…because there’s not much new that’s turned up on the specific library question I’ve been interested in, though there’s been a lot of other stuff going around instead. [EDIT: for instance.] The combination of general GOP flailing plus bigger events in general is not exactly what they wanted over in McCainland, I guess.
Still, just wanted to briefly post to suggest folks give a read to a new New Yorker story, Philip Gourevitch’s “The State of Sarah Palin.” In an incredibly fortuitous turn of events, he went up to Alaska in mid-August to do a slew of interviews and trips for a story about the place after Senator Ted Stevens’ indictment but before that odd little day we all know about now almost three weeks back. And, in fact, he even interviewed Palin:
Palin, who studied journalism in college and worked for a time as a sportscaster, has an informal manner of speech, simultaneously chatty and urgent, and she reinforces her words with winks and nods and wrinklings of her nose that seem meant to telegraph intimacy and ease. Speaking recently at her former church, the Wasilla Assembly of God, she said, “It was so cool growing up in this church and getting saved here, getting baptized by Pastor Riley in Little Beaver Lake Camp, freezing-cold summer days that we had at camp—my whole family getting baptized when we were little.” She sounded the same when we met, high-spirited, irrepressible, and not in the least self-conscious. On the contrary, she is supremely self-confident, in the way of someone who believes that there is nothing she can’t talk her way into, or out of, or around or through. There was never a hesitation before speaking, or between phrases, no time for thought or reflection. The words kept coming—engaging, lulling, distracting—a commanding flow, but without weight. Yet, for all the cozy colloquialism, she cannot be called relaxed. She’s on—full on.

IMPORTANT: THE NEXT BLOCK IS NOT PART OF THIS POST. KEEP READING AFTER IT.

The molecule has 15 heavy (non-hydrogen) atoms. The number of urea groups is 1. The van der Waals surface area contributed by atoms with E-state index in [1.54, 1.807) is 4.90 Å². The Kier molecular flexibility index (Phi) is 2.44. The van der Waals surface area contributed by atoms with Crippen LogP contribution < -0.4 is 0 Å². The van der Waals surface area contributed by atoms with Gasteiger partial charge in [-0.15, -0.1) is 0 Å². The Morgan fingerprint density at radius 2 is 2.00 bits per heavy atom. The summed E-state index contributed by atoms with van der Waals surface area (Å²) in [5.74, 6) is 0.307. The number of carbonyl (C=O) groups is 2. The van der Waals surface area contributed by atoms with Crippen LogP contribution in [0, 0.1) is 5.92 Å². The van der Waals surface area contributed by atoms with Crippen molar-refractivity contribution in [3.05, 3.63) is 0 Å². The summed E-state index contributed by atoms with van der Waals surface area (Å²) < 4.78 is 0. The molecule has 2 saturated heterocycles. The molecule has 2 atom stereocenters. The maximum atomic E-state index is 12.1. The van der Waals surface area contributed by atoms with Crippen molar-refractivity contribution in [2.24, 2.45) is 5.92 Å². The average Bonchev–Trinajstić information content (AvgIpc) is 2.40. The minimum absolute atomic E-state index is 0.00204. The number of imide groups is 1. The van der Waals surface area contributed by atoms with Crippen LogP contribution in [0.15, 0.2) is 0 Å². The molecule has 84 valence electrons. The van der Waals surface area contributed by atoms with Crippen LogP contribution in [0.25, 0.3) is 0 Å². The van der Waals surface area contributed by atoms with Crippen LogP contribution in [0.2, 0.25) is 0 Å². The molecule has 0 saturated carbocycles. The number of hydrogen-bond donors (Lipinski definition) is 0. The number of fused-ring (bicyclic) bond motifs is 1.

A smart assessment. It matches the take from Andrew Halcro on his blog, underscoring — and he would know, after all — her communicative abilities as well as her increasingly apparent belief in herself as opposed to a more objective reality, shall we say.
But the story is not just about her, though by default it becomes one more now than ever — thus the title, after all. Friends have visited Alaska in recent years and one day I’ll make it up there, but hopefully without illusions about the place. If anything I’ll be most interested in the Russian history of the state. Anyway, give the piece a read.